Thursday, March 22, 2018

A small business' scary story

From Forbes:

Late last summer, I 'Googled' my regular diner to confirm its closing time, and was shocked to find that the site had marked it Permanently Closed. I quickly called the restaurant and learned, thankfully, that it hadn't shut down; however, its Google presence had been hijacked.

And despite the owners' best efforts, it seemed there was nothing they could do about it.

7 comments:

Anonymous said...

Where's the scary story?

If they are worth the food they serve they would likely lose little to no business. The local diner does not rely on google to survive.

JQ LLC said...

The scary part is the effort by some nefarious tech scumbags to put a long-time restaurant out of business. Especially since Bed-Stuy suddenly became an upscale foodie mecca even though crime and poverty is still rampant and visible in the town.

It's disturbing because diners and grocery stores that once endured for decades are now being forced to fold.

Misc BS said...

Hijacking of google listings happens too often. "Nothing could be done about it" is untrue. The listing can be reclaimed. But what businesses should do is claim their business to begin with. You will find, in google maps, many business listings with a selection for "Claim this business". If it's your business, do it before someone else does.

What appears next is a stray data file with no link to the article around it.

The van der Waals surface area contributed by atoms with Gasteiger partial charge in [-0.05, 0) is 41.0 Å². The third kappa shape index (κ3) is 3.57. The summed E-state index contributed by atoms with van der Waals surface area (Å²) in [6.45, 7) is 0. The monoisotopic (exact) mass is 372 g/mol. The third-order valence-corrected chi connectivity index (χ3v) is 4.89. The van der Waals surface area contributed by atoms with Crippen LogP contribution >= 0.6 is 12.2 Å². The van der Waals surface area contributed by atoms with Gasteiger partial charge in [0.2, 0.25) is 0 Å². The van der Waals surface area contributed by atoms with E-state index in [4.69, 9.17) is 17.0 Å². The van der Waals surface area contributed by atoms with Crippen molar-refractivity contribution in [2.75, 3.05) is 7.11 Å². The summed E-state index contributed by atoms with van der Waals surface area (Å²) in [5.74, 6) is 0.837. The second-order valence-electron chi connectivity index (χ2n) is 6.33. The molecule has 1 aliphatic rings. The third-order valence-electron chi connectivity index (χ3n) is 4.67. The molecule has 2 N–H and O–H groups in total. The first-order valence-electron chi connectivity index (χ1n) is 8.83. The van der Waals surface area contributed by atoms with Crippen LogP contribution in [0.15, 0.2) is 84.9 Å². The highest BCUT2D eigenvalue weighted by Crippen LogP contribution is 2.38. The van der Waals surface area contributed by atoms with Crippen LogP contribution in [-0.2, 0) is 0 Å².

Tommy Efreeti said...

Kinna non-story tbh. Glad the place this guy likes has endured and thrives, but nothing of substance here. Sleady ad-mkting types have always wanted to gullible to believe that "what's online" > "what's actually on the street". TG it's not true yet..

Anonymous said...

Let me see some artisan "Single Origin" coffee shop will replace it. All sorts of hipster crap are replacing decades old businesses all over the city.

Anonymous said...

The fault here is Google's and google alone. If they are going to place businesses on their maps, they should be polite enough to at least send that business a post card and let them know how to claim it or manage the listing.

This isn't rocket science, though many of these tech firms are clearly short of common sense these days.

Rick D said...

This has been happening with established locksmith shops for over a decade now. You look for the locksmith five blocks over that you've used before, they answer with the correct name, but the guy that shows up? You've never seen him before.

The final invoice is WAY more than you've ever paid before for a similar service.

Bunch of scammers out there.